Part one of “BYOD and Beyond: How to Turn BYOD into Productivity” discussed the need for companies to meet the mission critical connectivity requirements of access, authentication and security to transform BYOD into productivity in corporate environments. But now the next, and biggest, challenge presents itself: how to keep these devices connected and provide a seamless and productive working experience while they’re on the network.
Since many bring your own (BYO) devices are especially designed for consumer use on a home-network, they are often optimized for enhanced battery life and user experience, rather than the best Wi-Fi transmission or receive capability. To enhance Wi-Fi experience for consumer grade radios in mobile devices in corporate environments, IT administrators should turn to modern, more intelligent access points and routers.
One of the most misunderstood aspects of building a Wi-Fi network is focusing purely on access point power to transmit farther and louder. Even if government agencies didn’t impose limits on the power a Wi-Fi radio can transmit, simply increasing the transmission power would only solve half the problem.
Despite the client device’s ability to hear the access point’s high-power transmission, the client device likely cannot respond at the same transmission power level, rendering the access point unable to hear the client responses.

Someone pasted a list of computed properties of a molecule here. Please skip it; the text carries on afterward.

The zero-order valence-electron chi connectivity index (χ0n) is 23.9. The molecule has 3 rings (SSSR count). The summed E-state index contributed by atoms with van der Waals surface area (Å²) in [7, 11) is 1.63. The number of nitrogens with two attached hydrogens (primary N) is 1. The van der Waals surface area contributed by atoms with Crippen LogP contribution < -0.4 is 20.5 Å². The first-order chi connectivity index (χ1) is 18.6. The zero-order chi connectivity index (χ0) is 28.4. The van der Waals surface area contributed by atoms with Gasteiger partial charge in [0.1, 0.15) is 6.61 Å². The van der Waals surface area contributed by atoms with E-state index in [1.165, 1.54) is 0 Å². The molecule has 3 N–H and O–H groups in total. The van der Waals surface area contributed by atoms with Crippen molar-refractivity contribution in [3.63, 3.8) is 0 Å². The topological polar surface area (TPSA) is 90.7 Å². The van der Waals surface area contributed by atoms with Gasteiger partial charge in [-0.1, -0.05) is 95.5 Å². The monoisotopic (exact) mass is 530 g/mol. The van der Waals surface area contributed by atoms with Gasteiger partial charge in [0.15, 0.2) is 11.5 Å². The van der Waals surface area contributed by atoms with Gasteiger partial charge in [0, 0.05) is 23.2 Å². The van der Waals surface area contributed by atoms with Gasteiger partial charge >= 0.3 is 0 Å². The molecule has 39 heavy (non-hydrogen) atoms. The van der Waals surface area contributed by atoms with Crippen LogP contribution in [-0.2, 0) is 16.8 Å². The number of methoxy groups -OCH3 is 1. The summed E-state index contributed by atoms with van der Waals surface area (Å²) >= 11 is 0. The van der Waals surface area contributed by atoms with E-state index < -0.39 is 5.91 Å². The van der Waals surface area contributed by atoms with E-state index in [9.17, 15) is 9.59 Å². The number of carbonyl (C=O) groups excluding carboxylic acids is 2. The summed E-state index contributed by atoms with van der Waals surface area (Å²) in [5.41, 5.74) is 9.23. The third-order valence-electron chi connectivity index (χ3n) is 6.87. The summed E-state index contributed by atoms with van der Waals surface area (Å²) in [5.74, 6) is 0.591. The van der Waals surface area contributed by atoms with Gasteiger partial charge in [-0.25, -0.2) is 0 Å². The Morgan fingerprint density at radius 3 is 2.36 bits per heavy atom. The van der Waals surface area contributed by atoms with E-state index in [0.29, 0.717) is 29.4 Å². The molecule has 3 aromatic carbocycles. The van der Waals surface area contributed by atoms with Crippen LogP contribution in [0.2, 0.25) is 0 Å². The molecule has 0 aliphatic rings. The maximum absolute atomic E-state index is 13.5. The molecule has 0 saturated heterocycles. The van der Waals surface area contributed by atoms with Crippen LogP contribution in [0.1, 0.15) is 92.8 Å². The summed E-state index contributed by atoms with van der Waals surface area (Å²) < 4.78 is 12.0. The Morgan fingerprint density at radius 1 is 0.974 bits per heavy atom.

There are modern access points and routers designed to enhance Wi-Fi experience for low-transmit power, consumer-grade devices. Some access points have a custom-designed antenna that specifically enhance receive sensitivity, which allows the access point to hear transmissions from lower-power devices, such as smart phones and tablets. Enhanced receive sensitivity – as much as 5dBM per band – allows these devices to receive more quality radio transmissions with fewer errors, which increases the overall speed of the transmission and lowers the errors and retransmissions.
Enhanced receive sensitivity also has the added benefit of making 5Ghz coverage much broader and available to more clients who support the 5Ghz band, which helps to free up the over-used and crowded 2.4Ghz spectrum and allows higher speed radio communication on both spectrums.
Efficient Management of BYOD
Often, devices have trouble accessing resources and users blame the network. However, the network is not always the issue, as problems often lie within the device. Therefore, managing and monitoring additional devices on the network is another common issue administrators face.
The first step in identifying any problem with attached clients is to understand if a problem exists. While many IT professionals are networking experts, they may not all be radio experts. As a result, translating retransmissions, CRC errors and selected radio rates may be completely foreign to them, making identifying a problem difficult.
However, there are networking features available that take the guesswork out of monitoring attached clients. Such solutions determine the best possible transmission speed for an individual client, and then tracks the statistics and potential issues with that client.